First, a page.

Marketers spend most of their time encouraging proactive behaviour change, but it’s much more effective to remove the physical and psychological barriers that block it.
Daniel Kahneman uses a simple analogy to describe behaviour change: you either press on the accelerator or you release the handbrake. Encourage motivating forces or remove restraining forces.
Marketing, like a teenage boy in a souped-up Fiesta, likes to pump the accelerator. It fixates on changing motivation above all else.
But is this the right priority? Evidence from Kurt Lewin – the psychologist Kahneman refers to as his ‘intellectual godfather’ – suggests not.
Lewin became a professor at the prestigious University of Berlin at the remarkably young age of 35. However, just seven years later, when Hitler came to power, Lewin fled to the US where he became director of the Centre for Group Dynamics at MIT. It was here that Lewin developed a set of ideas known as force-field analysis. This theory describes behaviour as an equilibrium between two sets of forces – helping and hindering.
We need to put more effort into stripping out the smallest bits of friction.
Lewin’s insight was that people mistakenly fixate on helping forces when they should give precedence to hindering ones. This change in priorities has practical implications.
In Kahneman’s words: “Diminishing the restraining forces is a completely different kind of activity, because instead of asking, ‘How can I get him or her to do it?’ it starts with a question of, ‘Why isn’t she doing it already?’ Very different question. ‘Why not?’ Then you go one by one systematically, and you ask, ‘What can I do to make it easier for that person to move?’ It turns out that the way to make things easier is almost always by controlling the individual’s environment, broadly speaking.”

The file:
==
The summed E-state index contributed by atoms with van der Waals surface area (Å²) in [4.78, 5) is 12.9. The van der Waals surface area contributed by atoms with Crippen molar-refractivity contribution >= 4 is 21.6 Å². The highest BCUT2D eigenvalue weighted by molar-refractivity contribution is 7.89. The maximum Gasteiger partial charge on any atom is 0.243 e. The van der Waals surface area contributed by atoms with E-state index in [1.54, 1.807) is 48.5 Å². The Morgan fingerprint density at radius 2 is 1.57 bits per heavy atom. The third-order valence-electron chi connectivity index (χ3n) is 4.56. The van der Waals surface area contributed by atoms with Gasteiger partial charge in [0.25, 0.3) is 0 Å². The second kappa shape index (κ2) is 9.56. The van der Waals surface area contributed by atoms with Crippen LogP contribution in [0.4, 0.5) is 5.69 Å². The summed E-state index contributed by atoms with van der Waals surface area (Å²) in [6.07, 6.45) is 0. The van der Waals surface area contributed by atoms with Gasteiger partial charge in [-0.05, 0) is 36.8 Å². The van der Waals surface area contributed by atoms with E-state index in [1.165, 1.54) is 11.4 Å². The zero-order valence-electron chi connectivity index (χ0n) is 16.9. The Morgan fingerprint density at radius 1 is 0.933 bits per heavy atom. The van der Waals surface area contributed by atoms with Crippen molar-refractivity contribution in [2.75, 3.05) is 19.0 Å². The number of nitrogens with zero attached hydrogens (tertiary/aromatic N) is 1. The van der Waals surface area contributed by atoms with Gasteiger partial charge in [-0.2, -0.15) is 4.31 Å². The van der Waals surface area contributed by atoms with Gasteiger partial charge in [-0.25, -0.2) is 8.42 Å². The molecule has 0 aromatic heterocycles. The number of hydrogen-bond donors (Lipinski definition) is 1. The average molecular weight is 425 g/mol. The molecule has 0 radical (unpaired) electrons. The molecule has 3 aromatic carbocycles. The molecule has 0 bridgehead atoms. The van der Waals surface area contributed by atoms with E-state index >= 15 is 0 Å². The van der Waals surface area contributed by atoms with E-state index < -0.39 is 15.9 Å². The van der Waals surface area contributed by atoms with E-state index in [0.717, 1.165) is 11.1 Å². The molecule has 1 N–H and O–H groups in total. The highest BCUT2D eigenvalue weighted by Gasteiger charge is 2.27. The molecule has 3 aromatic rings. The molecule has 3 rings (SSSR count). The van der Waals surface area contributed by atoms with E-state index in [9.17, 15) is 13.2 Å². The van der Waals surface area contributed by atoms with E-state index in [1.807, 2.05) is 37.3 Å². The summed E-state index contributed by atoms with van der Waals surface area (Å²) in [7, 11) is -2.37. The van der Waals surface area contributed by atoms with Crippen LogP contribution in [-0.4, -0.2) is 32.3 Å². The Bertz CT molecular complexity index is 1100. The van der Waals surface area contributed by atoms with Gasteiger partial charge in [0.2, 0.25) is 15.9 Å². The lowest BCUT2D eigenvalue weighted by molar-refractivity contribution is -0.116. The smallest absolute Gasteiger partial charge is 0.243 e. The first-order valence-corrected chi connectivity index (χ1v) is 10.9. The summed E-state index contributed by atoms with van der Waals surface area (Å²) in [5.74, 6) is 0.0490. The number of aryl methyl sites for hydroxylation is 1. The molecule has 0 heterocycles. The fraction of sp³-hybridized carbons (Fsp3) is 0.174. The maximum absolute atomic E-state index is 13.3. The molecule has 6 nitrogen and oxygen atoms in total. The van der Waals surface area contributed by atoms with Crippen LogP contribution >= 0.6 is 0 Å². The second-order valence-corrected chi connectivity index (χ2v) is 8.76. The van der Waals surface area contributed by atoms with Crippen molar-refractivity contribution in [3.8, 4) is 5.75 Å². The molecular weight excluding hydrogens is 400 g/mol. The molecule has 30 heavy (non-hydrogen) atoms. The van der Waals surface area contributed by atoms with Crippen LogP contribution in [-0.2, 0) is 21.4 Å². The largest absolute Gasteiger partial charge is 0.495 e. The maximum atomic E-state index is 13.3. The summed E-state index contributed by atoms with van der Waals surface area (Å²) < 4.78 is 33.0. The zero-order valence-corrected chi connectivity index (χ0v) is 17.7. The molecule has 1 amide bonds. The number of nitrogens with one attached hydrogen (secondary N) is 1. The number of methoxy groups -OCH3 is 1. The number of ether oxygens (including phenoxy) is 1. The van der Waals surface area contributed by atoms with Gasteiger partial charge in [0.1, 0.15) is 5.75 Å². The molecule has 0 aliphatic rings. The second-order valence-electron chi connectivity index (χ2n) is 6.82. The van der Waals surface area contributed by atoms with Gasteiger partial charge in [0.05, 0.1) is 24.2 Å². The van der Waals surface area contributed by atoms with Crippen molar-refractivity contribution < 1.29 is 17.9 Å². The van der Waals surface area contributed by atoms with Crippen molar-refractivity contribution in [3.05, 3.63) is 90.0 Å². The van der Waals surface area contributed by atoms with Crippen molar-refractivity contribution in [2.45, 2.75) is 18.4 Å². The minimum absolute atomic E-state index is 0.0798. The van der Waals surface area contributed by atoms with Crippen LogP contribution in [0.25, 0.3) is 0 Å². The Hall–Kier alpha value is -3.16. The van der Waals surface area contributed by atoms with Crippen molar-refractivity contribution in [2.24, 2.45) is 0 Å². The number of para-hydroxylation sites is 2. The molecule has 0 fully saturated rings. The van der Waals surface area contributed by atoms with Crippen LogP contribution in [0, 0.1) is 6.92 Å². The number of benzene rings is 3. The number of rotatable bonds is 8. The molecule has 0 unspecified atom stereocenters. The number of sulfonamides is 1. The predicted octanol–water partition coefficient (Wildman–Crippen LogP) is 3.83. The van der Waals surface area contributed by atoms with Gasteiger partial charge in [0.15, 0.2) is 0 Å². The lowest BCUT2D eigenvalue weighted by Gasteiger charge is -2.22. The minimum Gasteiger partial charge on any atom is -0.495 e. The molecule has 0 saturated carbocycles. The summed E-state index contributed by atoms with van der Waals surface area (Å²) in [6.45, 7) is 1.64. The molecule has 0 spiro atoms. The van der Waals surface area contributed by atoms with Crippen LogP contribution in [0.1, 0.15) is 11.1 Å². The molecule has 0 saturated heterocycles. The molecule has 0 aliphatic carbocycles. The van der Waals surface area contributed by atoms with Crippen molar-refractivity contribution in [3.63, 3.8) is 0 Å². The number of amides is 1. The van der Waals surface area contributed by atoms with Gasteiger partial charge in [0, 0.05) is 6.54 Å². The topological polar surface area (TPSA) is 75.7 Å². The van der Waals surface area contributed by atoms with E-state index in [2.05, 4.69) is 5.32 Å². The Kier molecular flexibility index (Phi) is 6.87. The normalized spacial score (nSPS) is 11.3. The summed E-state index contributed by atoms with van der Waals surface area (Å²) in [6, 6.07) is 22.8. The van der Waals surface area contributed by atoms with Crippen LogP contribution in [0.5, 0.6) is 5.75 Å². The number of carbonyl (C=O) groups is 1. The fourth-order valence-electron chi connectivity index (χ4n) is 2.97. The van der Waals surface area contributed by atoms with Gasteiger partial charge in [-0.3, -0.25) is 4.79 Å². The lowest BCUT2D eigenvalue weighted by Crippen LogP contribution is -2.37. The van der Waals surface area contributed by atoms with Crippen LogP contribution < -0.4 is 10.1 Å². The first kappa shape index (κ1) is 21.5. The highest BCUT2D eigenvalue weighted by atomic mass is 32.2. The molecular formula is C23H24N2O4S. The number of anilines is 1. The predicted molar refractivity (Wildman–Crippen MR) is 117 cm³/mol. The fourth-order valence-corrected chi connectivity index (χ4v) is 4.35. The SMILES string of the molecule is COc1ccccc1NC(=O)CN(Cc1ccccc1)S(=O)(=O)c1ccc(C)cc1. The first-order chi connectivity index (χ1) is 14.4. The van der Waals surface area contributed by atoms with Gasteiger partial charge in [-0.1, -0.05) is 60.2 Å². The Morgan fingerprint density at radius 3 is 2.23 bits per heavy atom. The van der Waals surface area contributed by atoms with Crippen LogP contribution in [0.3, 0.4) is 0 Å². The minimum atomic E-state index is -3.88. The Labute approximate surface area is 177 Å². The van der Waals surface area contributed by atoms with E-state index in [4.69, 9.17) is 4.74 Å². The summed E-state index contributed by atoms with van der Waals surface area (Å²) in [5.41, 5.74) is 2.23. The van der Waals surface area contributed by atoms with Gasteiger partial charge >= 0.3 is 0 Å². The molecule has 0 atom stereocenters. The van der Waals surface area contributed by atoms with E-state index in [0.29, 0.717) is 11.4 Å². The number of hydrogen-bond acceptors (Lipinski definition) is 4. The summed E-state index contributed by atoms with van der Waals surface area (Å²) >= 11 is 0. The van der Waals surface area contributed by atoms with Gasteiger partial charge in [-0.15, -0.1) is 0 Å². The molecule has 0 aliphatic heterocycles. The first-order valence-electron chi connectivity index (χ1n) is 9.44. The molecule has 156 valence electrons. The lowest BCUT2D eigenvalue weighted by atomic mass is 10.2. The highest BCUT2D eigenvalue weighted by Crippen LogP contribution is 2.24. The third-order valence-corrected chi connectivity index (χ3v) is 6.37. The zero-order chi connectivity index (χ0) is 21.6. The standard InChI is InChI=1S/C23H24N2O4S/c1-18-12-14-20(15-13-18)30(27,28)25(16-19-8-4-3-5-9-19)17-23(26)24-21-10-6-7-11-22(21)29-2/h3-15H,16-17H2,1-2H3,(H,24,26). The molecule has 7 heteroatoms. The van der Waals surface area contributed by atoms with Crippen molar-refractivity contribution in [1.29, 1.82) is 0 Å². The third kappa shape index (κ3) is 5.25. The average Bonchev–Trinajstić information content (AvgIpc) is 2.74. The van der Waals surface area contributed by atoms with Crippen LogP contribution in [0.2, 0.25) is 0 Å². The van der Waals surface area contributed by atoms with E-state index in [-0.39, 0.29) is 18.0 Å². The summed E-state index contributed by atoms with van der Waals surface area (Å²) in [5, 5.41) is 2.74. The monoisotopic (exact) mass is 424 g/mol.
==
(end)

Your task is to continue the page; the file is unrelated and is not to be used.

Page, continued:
More than anecdote
There’s plenty of modern experimental evidence to show the importance of removing obstructing forces.
For example, a 2017 study by Peter Bergman and Todd Rogers monitored the impact of friction on sign-up rates for a new educational service offering parents advice on children’s revision. The psychologists randomly assigned parents to one of three sign-up routes:
- Standard: Parents received a text message saying they could enrol by visiting a website and filling in a short form.
- Simplified: Parents received a text message and could sign up by replying ‘Start’.
- Automatically enrolled: Parents were told by text message that they were enrolled, but that they could opt out of the service by replying ‘Stop’.
The sign-up rates varied according to the level of effort required: 1% for the standard group, 8% for the simplified group, and 97% for the automatically enrolled group.
Just as Lewin argued, small bits of friction – even in an important matter like our kids’ education – have a disproportionate effect.
But that was just the first half of the experiment. Next, the psychologists recruited 130 teachers, told them about the experimental design and asked them to predict the sign-up rates in each scenario.